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Ironically, the position of Pullman porter, which was designed to capitalize on the legacy of slavery, instead became the catalyst for both the formation of an African American middle class and the first major African American labor union (the Brotherhood of Sleeping Car Porters). In addition it was linked to the emergence of the U.S. civil rights movement in the twentieth century.
At the end of the Civil War, the Pullman Sleeping Car transformed travel in the United States. Though sleeping cars on trains had been used before, the Pullman was the first comfortable, indeed luxurious, sleeping car, and it ushered in a new era of comfortable cross-country train travel. The job of the Pullman porter included loading and unloading passengers and their luggage, keeping toilet and general-use areas and cabins clean, and turning down and putting up the folding upper and lower beds. The porter also took care of patrons’ personal needs, such as boxing ladies’ hats, sending letters and telegrams, setting up card tables, stocking coolers with ice, serving food and drinks in the dining car, and selling cigarettes, candy, and playing cards. When necessary he also took on the chores of the conductor, though he was never paid a conductor’s wages. For many years porters were on call twenty-four hours. As envisioned by founder George Pullman (1831–1897), the porter’s role was to supply the average traveler with the luxury of a servant for the duration of the trip. Pullman specifically modeled the Pullman porter after the plantation house servant, and he intended the jobs to be filled by the recently freed slaves.
The Pullman Company, headquartered just outside Chicago, quickly became the largest single employer of African Americans, and Pullman porter positions were among the most prestigious jobs available to them. However, the wages and working conditions were poor compared to those of white Americans. Porters represented the first foray for African Americans into the middle class, but this was due more to the perceived prestige of the position and the experience of being well traveled than to the economic gains. That said, many of the Pullman porters were highly educated. Nonetheless, this was the best employment they could obtain in Jim Crow–era America, and the company kept porter hours long and wages low, forcing them to rely upon tips as a significant part of their income. Until the formation of the Brotherhood of Sleeping Car Porters (BSCP) in 1925, porters were never paid more than office boys, the lowest ranking white employees.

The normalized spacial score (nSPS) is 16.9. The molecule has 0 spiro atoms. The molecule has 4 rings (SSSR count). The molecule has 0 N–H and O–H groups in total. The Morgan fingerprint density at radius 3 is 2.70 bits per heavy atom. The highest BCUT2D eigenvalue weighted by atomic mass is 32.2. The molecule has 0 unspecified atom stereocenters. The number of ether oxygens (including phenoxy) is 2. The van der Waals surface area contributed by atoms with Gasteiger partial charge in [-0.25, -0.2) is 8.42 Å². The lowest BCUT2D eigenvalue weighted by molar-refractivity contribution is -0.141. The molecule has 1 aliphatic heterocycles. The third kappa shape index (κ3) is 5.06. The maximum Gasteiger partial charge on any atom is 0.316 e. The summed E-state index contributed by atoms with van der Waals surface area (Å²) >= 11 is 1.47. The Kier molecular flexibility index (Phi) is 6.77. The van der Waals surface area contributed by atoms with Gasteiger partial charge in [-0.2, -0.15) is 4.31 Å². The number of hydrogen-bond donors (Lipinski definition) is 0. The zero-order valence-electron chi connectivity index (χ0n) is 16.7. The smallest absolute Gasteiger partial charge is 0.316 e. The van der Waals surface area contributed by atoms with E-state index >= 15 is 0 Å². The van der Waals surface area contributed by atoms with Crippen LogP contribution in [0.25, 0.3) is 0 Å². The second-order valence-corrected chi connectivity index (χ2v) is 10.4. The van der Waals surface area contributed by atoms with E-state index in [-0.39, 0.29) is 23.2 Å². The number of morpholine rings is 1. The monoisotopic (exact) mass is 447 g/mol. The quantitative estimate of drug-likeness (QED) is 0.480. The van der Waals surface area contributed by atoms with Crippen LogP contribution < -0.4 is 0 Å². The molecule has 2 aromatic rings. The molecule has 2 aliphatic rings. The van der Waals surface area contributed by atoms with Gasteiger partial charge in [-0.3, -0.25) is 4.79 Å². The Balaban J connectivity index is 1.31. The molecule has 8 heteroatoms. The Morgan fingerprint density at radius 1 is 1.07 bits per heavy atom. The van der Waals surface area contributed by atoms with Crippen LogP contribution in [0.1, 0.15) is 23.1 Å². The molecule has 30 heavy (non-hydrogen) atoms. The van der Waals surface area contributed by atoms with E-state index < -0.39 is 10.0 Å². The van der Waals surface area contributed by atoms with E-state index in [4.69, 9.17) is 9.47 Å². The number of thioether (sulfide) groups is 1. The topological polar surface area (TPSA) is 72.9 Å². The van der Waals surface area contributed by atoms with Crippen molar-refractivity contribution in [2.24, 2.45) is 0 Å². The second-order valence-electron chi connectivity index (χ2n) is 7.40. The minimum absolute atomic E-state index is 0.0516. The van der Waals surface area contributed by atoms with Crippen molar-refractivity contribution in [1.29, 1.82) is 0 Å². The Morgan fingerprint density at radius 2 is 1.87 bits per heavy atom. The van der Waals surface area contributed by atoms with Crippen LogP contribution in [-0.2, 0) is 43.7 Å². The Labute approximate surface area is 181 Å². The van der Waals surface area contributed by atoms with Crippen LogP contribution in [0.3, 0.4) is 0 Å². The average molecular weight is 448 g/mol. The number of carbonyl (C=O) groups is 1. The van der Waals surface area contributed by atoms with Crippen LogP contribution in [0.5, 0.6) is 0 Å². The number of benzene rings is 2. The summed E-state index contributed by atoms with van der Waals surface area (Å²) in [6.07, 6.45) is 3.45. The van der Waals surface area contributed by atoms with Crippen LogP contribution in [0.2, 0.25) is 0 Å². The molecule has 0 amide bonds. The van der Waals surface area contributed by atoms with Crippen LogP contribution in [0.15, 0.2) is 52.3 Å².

In a degrading act of racism, whites routinely called all porters “George” after George Pullman, following an older racist custom of naming slaves after their masters. The Society for the Prevention of Calling Sleeping Car Porters “George” (SPCSCPG) was formed in 1916 to promote the elimination of the practice. The SPCSCPG lasted until 1941 and at its peak counted more than 31,000 members, including George Herman “Babe” Ruth and King George V. Although the SPCSCPG ostensibly was formed to eliminate a racist practice stemming from the slavery era, some scholars speculate that the society was formed as a way for white railway workers and frequent Pullman passengers to distance themselves from the African American Pullman porters.
In 1925 the Pullman porters formed the BSCP and chose A. Philip Randolph (1889–1979), the well-educated editor of Harlem’s Messenger Magazine, as president. Randolph had never been employed as a porter and therefore could not be disciplined by the Pullman Company. Hence Randolph maintained complete control of the direction of BSCP throughout his long tenure as the organization’s president and relied on his regional delegates, most notably Milton P. Webster of the Chicago chapter, to maintain the day-to-day activities of the union.